Modeling net ecosystem carbon balance and loss in coastal wetlands exposed to sea‐level rise and saltwater intrusion
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Modeling net ecosystem carbon balance and loss in coastal wetlands exposed to sea‐level rise and saltwater intrusion

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  • Journal Title:
    Ecological Applications
  • Sea Grant Program:
  • Description:
    Coastal wetlands are globally important stores of carbon (C). However, accelerated sea‐level rise (SLR), increased saltwater intrusion, and modified freshwater discharge can contribute to the collapse of peat marshes, converting coastal peatlands into open water. Applying results from multiple experiments from sawgrass (Cladium jamaicense)‐dominated freshwater and brackish water marshes in the Florida Coastal Everglades, we developed a system‐level mechanistic peat elevation model (EvPEM). We applied the model to simulate net ecosystem C balance (NECB) and peat elevation in response to elevated salinity under inundation and drought exposure. Using a mass C balance approach, we estimated net gain in C and corresponding export of aquatic fluxes () in the freshwater marsh under ambient conditions (NECB = 1119 ± 229 gC m−2 year−1; FAQ = 317 ± 186 gC m−2 year−1). In contrast, the brackish water marsh exhibited substantial peat loss and aquatic C export with ambient (NECB = −366 ± 15 gC m−2 year−1; FAQ = 311 ± 30 gC m−2 year−1) and elevated salinity (NECB = −594 ± 94 gC m−2 year−1; FAQ = 729 ± 142 gC m−2 year−1) under extended exposed conditions. Further, mass balance suggests a considerable decline in soil C and corresponding elevation loss with elevated salinity and seasonal dry‐down. Applying EvPEM, we developed critical marsh net primary productivity (NPP) thresholds as a function of salinity to simulate accumulating, steady‐state, and collapsing peat elevations. The optimization showed that ~150–1070 gC m−2 year−1 NPP could support a stable peat elevation (elevation change ≈ SLR), with the corresponding salinity ranging from 1 to 20 ppt under increasing inundation levels. The C budgeting and modeling illustrate the impacts of saltwater intrusion, inundation, and seasonal dry‐down and reduce uncertainties in understanding the fate of coastal peat wetlands with SLR and freshwater restoration. The modeling results provide management targets for hydrologic restoration based on the ecological conditions needed to reduce the vulnerability of the Everglades' peat marshes to collapse. The approach can be extended to other coastal peatlands to quantify C loss and improve understanding of the influence of the biological controls on wetland C storage changes for coastal management.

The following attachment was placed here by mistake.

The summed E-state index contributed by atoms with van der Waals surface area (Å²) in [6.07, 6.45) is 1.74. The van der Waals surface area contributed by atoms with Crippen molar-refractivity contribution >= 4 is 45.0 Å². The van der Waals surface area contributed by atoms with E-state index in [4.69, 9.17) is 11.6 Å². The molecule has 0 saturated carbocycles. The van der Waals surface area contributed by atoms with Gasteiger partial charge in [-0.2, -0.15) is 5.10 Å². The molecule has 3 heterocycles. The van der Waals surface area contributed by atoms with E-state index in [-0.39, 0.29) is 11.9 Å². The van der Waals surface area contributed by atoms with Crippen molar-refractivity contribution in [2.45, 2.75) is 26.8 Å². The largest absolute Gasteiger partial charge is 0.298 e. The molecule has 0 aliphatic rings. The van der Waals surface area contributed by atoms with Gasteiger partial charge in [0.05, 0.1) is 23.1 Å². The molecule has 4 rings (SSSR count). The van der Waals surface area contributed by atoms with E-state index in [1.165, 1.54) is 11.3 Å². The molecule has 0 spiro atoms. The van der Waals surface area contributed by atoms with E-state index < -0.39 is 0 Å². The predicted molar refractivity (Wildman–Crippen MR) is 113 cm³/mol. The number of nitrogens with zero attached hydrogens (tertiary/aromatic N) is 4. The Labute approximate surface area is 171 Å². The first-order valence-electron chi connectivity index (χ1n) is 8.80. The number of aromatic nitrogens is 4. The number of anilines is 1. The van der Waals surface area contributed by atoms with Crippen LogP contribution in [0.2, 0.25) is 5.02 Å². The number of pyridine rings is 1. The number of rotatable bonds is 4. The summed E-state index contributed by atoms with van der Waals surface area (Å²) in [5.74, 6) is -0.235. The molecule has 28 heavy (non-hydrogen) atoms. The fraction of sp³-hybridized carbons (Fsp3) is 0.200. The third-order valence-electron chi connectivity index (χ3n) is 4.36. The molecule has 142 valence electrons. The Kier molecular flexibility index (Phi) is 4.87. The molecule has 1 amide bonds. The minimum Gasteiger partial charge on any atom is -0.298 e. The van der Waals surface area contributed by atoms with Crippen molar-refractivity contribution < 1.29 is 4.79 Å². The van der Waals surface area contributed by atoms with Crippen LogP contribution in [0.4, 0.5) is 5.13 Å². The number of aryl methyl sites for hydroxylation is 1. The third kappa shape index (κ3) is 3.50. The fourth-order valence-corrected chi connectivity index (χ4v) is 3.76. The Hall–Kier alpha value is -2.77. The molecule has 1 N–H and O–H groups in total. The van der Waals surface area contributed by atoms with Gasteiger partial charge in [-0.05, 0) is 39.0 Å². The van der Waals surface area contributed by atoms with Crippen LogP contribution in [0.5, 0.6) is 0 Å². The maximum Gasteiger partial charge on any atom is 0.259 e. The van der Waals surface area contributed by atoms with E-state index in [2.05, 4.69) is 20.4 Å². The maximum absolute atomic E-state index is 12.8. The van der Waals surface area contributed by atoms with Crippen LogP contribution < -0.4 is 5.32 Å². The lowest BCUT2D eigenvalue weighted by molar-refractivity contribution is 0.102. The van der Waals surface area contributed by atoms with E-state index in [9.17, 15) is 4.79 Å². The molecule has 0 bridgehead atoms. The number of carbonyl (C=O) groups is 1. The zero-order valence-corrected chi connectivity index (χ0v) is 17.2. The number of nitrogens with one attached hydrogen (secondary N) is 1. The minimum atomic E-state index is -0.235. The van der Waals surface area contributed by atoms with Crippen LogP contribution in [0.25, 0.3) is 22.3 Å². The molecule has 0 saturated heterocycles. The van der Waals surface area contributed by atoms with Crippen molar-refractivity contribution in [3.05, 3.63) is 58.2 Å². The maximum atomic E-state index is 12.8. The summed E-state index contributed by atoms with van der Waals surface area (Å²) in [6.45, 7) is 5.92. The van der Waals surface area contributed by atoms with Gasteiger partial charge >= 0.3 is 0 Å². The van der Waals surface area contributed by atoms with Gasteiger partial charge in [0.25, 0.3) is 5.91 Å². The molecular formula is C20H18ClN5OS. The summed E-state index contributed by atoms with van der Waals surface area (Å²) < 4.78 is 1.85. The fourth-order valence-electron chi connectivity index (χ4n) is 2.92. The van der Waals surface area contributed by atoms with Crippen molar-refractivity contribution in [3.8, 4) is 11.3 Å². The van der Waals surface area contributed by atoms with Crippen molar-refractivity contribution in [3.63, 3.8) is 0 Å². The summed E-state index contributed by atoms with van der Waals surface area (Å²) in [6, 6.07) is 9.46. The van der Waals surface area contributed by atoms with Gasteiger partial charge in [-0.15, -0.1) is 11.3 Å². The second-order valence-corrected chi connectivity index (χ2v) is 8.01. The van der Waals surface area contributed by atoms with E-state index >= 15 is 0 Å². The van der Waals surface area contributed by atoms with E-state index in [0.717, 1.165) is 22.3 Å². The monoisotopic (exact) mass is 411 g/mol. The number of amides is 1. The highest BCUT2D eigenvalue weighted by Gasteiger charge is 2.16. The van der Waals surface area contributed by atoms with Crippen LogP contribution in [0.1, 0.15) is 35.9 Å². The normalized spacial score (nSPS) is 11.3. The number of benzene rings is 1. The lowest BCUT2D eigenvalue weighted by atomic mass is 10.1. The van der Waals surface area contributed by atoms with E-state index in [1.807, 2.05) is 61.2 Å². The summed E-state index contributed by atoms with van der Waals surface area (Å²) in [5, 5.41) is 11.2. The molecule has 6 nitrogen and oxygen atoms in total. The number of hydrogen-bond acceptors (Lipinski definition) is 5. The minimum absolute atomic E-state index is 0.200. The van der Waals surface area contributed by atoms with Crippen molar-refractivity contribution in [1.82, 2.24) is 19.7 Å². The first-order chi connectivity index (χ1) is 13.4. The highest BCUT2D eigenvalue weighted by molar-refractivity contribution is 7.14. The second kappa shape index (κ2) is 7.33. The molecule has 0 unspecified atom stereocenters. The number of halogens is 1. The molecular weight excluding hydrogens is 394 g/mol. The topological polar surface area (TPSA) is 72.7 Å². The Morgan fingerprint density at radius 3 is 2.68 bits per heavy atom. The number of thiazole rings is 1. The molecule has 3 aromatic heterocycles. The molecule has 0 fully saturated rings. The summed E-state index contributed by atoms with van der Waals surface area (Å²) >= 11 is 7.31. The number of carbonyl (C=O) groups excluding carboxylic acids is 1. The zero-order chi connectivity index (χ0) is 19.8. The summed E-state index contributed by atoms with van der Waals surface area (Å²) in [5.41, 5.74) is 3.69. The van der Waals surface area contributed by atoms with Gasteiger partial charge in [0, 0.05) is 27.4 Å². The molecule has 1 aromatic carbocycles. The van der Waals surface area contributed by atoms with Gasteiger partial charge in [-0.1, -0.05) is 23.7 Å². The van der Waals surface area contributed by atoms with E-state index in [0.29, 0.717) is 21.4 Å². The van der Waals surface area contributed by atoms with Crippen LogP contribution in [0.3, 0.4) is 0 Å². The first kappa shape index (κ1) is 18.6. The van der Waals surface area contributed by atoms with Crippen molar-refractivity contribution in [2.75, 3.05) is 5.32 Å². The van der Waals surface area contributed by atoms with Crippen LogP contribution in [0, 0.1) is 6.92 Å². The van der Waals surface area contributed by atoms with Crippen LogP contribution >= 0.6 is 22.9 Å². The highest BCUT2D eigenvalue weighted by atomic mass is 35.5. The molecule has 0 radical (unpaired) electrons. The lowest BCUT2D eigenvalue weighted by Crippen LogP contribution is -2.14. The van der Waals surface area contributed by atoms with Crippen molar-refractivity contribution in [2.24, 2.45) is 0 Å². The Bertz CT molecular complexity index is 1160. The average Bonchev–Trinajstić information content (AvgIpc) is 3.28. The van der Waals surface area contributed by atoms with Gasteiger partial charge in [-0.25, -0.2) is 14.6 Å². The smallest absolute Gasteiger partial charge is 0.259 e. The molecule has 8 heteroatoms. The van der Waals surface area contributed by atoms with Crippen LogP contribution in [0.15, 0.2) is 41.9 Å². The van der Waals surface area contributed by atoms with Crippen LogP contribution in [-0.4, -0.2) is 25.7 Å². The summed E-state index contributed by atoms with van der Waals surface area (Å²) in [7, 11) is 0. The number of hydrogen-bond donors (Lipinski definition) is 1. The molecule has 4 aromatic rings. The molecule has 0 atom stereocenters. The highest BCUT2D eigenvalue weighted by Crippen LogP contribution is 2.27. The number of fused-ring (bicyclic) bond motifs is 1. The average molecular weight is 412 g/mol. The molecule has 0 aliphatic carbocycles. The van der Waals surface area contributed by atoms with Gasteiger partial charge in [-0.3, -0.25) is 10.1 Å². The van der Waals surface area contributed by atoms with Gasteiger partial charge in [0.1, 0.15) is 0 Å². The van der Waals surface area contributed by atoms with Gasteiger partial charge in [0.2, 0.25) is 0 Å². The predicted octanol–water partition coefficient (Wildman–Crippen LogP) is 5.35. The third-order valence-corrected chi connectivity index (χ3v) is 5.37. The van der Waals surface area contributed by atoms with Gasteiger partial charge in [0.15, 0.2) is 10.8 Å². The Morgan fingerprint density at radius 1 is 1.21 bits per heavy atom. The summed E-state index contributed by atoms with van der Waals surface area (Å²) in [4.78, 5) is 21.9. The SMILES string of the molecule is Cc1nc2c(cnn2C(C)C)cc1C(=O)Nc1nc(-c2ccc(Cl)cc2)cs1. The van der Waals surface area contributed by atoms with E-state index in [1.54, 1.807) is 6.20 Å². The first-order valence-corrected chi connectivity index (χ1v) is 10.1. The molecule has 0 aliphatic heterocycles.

• Keywords:
  • Source:
    Ecological Applications, 32(8)
  • ISSN:
    1051-0761;1939-5582;
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  • Rights Information:
    CC BY
  • Compliance:
    Submitted
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